Shackleton’s Forgotten Expedition: The Voyage of the Nimrod

A thorough and balanced defence of Shackleton and his achievement in the furthest south of 1909, against Markham’s attempts to besmearch his reputation.

p. 27: It is said that one of his favourite books was the American Charles Francis Hall’s Life with the Esquimaux, which told of travels in the high Arctic. And, like many boys his age, Shackleton was caught by the escapism, the release from daily humdrum, of such publications of the Boy’s Own Paper….

p. 29: ’When he wasn’t on duty on the deck he was stowed away in his cabin, with books,’ recalled a shipmate years later. ’And the other lads used to say ”Old Shack’s busy with his books”… he could quote poetry and read history. I think he was a bit of a lecturer. He certainly was well schooled.’

p. 60, in preparing for Scott’s Discovery voyage: His virtually limitless energy saw him involved in a multitude of projectss, and he was charged with compiling the library, obtaining materiaals needed for entertainment during the winter, and most importantly, using his merchant marine expertise to oversee the stowage of supplies.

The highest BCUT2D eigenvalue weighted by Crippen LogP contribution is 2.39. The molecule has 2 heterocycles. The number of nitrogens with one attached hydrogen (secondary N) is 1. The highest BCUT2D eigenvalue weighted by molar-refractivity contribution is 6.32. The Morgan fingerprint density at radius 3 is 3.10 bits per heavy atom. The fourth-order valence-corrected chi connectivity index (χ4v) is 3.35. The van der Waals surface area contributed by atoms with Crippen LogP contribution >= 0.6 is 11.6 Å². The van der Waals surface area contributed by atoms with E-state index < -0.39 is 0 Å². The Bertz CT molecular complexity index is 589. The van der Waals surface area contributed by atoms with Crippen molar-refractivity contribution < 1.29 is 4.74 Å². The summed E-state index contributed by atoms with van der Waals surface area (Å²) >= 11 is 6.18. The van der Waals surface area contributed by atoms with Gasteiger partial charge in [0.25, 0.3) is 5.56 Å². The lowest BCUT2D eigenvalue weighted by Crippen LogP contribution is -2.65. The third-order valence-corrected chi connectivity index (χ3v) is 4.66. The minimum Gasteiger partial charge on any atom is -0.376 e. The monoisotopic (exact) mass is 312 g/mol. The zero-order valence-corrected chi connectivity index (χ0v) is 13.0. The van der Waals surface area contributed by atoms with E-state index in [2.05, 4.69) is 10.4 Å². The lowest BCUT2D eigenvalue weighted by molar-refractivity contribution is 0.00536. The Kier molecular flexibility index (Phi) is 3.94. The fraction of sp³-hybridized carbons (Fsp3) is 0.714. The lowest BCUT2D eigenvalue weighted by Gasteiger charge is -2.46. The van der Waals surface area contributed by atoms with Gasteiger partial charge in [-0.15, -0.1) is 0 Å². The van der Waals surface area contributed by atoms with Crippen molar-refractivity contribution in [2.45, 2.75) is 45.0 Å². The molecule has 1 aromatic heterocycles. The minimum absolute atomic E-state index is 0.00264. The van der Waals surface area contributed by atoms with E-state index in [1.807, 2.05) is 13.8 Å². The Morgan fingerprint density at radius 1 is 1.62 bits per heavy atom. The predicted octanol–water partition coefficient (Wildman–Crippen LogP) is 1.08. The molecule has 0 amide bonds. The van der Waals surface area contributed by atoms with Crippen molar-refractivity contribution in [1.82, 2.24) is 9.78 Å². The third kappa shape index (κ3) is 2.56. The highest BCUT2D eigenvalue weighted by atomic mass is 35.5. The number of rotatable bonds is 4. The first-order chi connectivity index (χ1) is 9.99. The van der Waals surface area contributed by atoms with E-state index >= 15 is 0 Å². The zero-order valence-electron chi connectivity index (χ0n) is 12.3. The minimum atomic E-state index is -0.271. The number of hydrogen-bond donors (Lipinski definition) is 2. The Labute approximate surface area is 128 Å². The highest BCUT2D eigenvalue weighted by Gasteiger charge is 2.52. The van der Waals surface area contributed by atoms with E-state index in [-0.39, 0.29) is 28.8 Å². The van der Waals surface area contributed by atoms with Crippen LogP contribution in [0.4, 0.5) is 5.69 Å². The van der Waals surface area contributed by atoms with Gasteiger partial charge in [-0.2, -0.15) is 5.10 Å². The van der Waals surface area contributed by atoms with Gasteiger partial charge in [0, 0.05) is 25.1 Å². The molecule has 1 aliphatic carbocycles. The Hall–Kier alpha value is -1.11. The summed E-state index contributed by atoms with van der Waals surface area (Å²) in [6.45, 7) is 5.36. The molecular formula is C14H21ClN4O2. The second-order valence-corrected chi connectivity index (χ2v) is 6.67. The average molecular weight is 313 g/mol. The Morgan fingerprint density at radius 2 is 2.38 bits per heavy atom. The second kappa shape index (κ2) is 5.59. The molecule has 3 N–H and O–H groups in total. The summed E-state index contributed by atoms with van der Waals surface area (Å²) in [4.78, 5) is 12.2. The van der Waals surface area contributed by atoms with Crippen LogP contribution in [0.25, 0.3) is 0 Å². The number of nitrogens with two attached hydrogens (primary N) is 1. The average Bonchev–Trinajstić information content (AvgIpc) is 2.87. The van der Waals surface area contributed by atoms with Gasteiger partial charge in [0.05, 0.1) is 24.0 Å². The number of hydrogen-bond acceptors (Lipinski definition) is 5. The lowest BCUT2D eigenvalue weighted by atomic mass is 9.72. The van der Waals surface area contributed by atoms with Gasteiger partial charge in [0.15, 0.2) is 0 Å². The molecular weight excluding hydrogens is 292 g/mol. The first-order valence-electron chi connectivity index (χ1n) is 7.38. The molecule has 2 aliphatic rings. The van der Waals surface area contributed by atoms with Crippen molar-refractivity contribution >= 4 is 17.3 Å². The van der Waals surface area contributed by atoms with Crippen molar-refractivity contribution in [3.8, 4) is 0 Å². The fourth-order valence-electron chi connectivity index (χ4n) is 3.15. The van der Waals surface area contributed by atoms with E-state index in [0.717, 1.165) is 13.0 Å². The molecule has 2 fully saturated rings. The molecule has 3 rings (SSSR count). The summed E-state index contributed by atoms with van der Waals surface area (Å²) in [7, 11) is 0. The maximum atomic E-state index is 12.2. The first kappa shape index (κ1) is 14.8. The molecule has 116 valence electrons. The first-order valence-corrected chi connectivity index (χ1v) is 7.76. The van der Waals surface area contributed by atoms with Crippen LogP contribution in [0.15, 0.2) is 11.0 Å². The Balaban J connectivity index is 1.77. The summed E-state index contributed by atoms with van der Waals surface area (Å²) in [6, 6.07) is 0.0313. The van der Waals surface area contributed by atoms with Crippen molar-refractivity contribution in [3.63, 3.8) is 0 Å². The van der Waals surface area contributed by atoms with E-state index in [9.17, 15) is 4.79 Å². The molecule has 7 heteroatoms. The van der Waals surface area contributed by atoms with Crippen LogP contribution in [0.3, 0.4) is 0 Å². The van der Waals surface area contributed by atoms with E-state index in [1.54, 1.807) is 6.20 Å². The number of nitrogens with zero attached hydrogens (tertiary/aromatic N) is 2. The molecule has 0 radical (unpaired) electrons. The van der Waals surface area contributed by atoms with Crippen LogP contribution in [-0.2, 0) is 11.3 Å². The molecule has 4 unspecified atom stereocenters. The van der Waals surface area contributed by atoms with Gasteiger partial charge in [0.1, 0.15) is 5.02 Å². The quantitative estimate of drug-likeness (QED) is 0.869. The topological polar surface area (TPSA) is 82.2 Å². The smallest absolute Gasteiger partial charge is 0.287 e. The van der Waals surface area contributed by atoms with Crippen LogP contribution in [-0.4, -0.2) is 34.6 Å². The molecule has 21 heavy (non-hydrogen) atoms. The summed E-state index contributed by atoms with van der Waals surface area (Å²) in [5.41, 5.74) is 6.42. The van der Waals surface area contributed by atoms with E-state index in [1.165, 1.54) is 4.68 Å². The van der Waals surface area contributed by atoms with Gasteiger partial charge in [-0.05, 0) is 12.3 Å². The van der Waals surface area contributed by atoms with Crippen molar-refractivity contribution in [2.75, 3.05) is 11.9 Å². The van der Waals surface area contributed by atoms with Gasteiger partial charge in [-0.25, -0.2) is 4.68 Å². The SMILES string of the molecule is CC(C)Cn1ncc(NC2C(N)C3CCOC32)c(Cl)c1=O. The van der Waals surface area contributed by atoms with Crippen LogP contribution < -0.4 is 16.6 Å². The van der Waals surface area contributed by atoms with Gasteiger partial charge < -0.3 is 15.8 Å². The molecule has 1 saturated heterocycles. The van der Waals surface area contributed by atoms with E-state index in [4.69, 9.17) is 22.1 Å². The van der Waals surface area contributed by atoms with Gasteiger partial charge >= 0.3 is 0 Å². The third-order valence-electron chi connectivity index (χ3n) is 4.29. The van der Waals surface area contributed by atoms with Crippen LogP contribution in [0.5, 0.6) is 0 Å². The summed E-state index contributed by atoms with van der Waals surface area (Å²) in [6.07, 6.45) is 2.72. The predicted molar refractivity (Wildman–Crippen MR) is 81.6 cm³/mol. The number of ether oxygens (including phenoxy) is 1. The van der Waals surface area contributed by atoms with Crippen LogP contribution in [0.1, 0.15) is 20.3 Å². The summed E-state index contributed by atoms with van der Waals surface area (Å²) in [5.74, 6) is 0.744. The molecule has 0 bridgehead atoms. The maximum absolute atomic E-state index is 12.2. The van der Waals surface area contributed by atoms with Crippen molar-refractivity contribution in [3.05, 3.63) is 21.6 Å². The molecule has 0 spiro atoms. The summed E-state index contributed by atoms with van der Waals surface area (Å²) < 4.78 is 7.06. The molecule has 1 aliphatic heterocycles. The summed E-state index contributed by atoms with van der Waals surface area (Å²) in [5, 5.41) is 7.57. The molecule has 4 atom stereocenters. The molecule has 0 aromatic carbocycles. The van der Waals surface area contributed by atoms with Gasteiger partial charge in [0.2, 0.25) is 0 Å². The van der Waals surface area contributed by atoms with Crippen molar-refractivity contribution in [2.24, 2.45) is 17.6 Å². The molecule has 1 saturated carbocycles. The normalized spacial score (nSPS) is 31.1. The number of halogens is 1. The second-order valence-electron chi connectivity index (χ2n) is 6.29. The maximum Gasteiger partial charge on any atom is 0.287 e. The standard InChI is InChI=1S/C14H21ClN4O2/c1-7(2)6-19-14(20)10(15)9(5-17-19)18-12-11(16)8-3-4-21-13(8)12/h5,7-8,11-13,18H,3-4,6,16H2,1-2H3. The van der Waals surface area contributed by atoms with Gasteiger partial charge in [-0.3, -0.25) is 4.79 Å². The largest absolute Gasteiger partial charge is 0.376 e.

p. 183, at the hut at Cape Royds: Each cubicle had distinctive features, reflecting the work and personalities of its inhabitants. Closest to Shackleton’s room was that occupied by Adams and Marshall, which was so tidy and ordered that it was known as ’No. I Park Lane’. Adams’ shelves housed a complete set of Dickens as well as books about the French Revolution and Napolean, whereas Marshall’s were dominated by medical suppies, as the small area also served as the local surgery. On the dividing curtain, Marston had drawn life-size portraits of Napoleon and Joan of Arc.

p. 186—good description of the printing operation and its difficulties.

p. 230, on the South Pole quest: Vicious winds roaring at ninety miles an hour kept them pinned in their tent all day. Shackleton and Wild tried to keep all their minds off the troubles by reading The Merchant of Venice aloud, but the inner thoughts were undoubtedly reflected by Marshall. ’In bags all day,’ he wrote. ’Feel worse rather than better for it…Hope it will not obliterate our tracks for return to depot as this is almost our only hope of finding it.’